The National Academies Division of Behavioral and Social Sciences and Education advances the behavioral and social sciences and their application to policy and practice. We gather experts from many disciplines who volunteer their services on study committees to provide independent, objective advice to federal agencies, Congress, foundations, and others through publicly issued reports.
The committee was charged to review and evaluate the processes and procedures used for determining the performance levels for the 1992 National Adult Literacy Survey (NALS); and recommend a set of performance levels for the 2003 National Assessment of Adult Literacy (NAAL) that are valid and appropriate and permit comparisons between the 1992 and 2003 results. The overarching goal for the committee’s work: to demonstrate a process for determining performance levels and the associated cut scores that represents exemplary practice.
The Board on Testing and Assessment was created in 1993 to assist policymakers and the public by providing scientific expertise around critical issues of testing and assessment in education and the workplace. BOTA’s fundamental role was to provide guidance about the technical qualities of tests and assessments and the consequences of their use. BOTA included members from a range of disciplines relevant to testing and assessment, including psychology, statistics, education, economics, law, sociology, and political science, as well as practitioners with experience in test use.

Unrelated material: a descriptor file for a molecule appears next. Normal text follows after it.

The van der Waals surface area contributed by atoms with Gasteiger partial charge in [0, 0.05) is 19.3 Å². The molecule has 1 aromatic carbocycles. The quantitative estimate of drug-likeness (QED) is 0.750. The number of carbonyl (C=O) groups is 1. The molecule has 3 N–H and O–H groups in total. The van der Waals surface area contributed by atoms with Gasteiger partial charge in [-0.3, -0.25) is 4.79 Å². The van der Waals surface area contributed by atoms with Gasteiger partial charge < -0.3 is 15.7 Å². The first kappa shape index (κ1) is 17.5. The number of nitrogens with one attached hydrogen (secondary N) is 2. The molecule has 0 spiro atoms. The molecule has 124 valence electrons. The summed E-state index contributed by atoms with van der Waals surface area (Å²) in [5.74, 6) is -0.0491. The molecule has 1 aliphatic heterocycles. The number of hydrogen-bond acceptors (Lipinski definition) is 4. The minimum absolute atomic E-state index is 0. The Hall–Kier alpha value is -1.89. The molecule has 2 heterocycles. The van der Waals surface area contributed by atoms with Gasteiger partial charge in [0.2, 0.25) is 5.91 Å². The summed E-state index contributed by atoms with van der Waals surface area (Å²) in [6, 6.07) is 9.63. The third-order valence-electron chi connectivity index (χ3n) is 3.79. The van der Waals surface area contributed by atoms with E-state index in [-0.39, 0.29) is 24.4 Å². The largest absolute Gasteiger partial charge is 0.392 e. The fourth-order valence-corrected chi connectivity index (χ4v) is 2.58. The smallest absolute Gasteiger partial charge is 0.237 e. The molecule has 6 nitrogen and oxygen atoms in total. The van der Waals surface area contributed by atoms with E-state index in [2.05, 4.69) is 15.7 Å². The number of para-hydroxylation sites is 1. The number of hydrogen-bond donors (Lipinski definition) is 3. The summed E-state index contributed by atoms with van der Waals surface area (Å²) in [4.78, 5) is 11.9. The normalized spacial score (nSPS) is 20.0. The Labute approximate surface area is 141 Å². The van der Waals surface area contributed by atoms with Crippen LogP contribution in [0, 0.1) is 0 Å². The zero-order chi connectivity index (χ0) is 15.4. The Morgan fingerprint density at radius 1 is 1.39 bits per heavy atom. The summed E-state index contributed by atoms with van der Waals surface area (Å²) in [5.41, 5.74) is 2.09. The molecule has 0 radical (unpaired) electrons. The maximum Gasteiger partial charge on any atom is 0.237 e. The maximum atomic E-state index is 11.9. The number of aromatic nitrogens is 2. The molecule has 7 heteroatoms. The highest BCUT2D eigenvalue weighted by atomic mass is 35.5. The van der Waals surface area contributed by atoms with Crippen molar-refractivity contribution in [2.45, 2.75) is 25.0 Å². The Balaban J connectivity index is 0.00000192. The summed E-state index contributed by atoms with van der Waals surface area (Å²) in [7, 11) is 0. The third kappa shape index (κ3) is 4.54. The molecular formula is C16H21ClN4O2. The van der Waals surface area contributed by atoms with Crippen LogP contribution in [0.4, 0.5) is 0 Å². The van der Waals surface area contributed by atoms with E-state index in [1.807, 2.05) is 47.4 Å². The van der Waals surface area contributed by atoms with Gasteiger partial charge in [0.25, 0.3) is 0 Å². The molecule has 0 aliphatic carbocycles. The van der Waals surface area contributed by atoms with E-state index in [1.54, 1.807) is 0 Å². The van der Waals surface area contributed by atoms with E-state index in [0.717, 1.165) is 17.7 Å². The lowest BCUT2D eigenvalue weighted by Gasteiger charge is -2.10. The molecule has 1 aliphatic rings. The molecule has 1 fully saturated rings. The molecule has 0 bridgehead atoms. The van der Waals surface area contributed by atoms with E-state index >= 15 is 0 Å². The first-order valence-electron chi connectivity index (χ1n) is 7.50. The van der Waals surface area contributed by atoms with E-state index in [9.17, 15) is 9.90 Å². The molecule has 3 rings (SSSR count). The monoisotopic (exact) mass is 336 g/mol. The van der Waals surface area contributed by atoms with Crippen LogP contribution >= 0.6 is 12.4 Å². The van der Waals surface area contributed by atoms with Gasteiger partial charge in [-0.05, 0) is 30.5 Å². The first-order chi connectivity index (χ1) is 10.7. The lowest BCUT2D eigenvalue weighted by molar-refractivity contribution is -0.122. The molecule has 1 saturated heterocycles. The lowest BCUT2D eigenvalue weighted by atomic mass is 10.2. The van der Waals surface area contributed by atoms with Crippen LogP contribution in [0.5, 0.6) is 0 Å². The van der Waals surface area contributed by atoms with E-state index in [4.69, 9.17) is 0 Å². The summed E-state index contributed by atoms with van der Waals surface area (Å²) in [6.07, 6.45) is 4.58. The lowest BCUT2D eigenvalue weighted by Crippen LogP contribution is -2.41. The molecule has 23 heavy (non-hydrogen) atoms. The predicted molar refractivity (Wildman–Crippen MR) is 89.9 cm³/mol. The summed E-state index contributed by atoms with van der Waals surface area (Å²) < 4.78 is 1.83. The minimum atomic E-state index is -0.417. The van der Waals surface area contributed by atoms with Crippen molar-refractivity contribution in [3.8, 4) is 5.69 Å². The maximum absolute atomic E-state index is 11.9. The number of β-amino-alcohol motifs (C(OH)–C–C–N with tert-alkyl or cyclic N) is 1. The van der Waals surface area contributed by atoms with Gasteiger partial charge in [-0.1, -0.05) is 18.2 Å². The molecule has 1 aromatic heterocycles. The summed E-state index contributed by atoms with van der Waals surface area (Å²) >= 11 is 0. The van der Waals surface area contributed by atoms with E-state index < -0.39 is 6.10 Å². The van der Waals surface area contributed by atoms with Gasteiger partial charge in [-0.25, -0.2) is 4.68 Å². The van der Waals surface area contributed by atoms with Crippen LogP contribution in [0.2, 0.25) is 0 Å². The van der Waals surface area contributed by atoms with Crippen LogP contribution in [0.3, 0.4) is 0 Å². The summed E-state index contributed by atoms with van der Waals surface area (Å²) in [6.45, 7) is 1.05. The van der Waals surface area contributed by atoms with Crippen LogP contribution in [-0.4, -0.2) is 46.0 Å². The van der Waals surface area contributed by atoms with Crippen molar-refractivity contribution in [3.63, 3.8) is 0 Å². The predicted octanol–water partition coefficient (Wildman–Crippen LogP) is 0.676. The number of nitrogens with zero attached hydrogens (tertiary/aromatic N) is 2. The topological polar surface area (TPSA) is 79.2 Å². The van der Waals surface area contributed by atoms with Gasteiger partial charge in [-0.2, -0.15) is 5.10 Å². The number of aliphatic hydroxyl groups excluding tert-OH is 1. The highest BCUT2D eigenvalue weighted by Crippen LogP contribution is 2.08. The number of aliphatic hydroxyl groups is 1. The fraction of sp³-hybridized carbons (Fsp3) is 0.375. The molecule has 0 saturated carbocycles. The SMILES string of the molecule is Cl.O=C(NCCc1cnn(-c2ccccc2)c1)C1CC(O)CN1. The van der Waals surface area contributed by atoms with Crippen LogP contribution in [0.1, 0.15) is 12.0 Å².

The report has three purposes: to identify and correct some persistent myths about standardized admissions tests and highlight some of the specific tradeoffs that decisions about the uses of tests entail; to present the steering committee’s conclusions and recommendations about the role of tests in college admissions; and to lay out several issues about which information would clearly help decision makers, but about which the existing data are either insufficient or need synthesis and interpretation.
The committee was asked to identify available data and assess its quality and utility; develop a preliminary set of indicators; engage with various stakeholder groups, including researchers, national and local reform experts, and civic leaders; and explore the desirability, feasibility, and scope of the optional next phases of the initiative to continue the evaluation of public schools in Washington, D.C.